In today’s world, macro environmental disruptions and changes in technology and regulation are frequent and affect demand, supply and costs, even as they throw up new business opportunities. Competitive offerings are blurring boundaries of product categories and showing customers completely new ways to satisfy their needs. The world of customers is fast changing too, and their expectations and requirements are being shaped and reshaped by the choices available to them as well as by their life journeys. These changes are not limited to the pandemic and its after effects but have been in evidence for quite some time, well before the pandemic.
In such an environment, it is risky to make choices of business direction or decide how to respond to external disruptions or develop longer term business strategy based on conventional supply side ideas of “industry” and “product category” and market based “just like me” competitors. Threats may not be recognized till it is too late; opportunities may be missed; and the business value may stagnate or even erode. Besides these, the instability of basing business strategy on shifting sands will weaken the organisation and responding continuously to competition moves or environmental shifts will exhaust its resources.
In order to achieve stability and deliver on goals relating to business purpose, growth and profitability, companies need to continuously create better value for customers. Theirchoice of business direction or paths to get to where they need or want to, and the capability to walk down those paths must be designed to achieve this.
For more information, or any questions, contact Suman Verma: firstname.lastname@example.org | +91 92277 93191
At the heart of an effective business strategy is a clear business-market strategy or game, i.e., a set of integrated and coherent choices of
"Where to Play” (which parts of the market to operate in and with what intensity)
"How to Win" (develop and design competitively superior value proposition and its delivery system)
"When to play What Game"(sequencing or staging of strategic moves).
When this business-market game is clear and customer centric, companies do not end up as they often do with "follow the market trend" or “follow the competitor” strategies that result in their getting weaker as they pull themselves in many different directions and increase their operating complexity and cost.
The objective of this program is to enable business leaders to create strong businesses with sustainable business performance by learning how to embed customer centricity into their business strategy development and execution:
1. Shifting the focus of business strategy from ‘competitor/market/product centric’ to ‘customer centric’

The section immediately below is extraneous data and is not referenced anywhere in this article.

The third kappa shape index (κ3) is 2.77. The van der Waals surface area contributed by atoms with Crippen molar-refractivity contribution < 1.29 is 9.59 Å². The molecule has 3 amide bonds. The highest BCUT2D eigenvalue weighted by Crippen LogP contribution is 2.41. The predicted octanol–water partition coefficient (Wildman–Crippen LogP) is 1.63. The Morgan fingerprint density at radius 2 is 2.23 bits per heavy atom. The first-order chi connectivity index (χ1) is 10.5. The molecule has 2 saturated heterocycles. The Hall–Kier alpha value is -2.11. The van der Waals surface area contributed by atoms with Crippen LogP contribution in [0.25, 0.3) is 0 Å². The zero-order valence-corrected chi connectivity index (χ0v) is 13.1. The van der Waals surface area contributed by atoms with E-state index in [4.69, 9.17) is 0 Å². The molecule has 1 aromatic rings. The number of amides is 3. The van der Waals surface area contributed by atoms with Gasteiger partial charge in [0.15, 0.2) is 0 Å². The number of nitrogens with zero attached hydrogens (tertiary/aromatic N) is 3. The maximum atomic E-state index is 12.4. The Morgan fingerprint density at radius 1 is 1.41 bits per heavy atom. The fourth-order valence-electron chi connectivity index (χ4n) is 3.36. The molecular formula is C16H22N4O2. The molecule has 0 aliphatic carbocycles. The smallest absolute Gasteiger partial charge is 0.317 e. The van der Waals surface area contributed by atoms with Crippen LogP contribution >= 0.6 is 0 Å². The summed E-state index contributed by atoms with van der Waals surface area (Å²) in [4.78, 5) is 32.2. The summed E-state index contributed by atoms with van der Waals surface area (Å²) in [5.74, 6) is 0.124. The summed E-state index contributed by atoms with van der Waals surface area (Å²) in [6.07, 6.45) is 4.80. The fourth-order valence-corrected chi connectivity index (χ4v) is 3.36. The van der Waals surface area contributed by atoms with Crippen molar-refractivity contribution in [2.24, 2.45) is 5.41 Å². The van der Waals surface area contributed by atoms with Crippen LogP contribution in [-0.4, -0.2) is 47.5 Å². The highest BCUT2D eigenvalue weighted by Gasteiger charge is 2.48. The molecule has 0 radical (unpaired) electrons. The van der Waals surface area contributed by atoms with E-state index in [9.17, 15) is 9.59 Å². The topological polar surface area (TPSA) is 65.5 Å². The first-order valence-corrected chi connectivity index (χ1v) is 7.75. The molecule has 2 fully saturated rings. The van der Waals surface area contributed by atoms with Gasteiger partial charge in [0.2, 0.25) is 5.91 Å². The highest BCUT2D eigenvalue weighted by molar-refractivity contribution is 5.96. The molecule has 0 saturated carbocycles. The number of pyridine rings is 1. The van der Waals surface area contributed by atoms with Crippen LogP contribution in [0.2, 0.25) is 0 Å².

2. Generating insights and to develop dominant logic to be used for developing business strategy from the view of customer
3. Developing a clear and customer based business-market strategy: where to play, how to win, and when to play what game
The difference in business direction resulting from the customer centric view versus an industry or supply sided view, hence clarity on need for customer centricity in business strategy
Review of concepts and approaches to developing business strategy : purpose, different frameworks in use, how these have progressed and changed over time and pros and cons of each approach
Understand the concepts of customer-centric business strategy, the business-market game, its link with business strategy
Understand where and how to embed customer centricity into commonly used business strategy development approaches
Frameworks, tools and methodologies for developing a company's business-market game.
Methodologies on how to be customer centered in various elements and analyses of business strategy development
Reading environmental and external shifts and trends to see how the future will unfold and to assess their impact on customers as well as implications for business strategy.
Deciding ‘where to play’ in terms of customer type and customer value segments and not just product or product-market or sales geography segments
Deciding how to ‘play to win’ in terms of developing rivalry propositions and customer perceived value advantage over current consumer behaviour.
Designing the organization and sequence of activities in order to win in the chosen market
How to do Customer Based business-market segmentation for business market game: how to develop customer perceived value advantage over competition for achieving business purpose as well as customer centricity.
Faculty led interactive sessions to introduce and explain concepts, tools and frameworks.
Case study discussions across sectors and contexts to deepen the learning through peer discussion, and learning from across industries and companies
Group work for active peer learning by participants to apply the concepts and frameworks, etc., with, and critique and support by faculty.
CXOs, Business Unit Leaders, Functional Heads
In B2B and B2C Businesses
Companies would benefit more from the programme by sponsoring a team of 3 to 5 senior executives.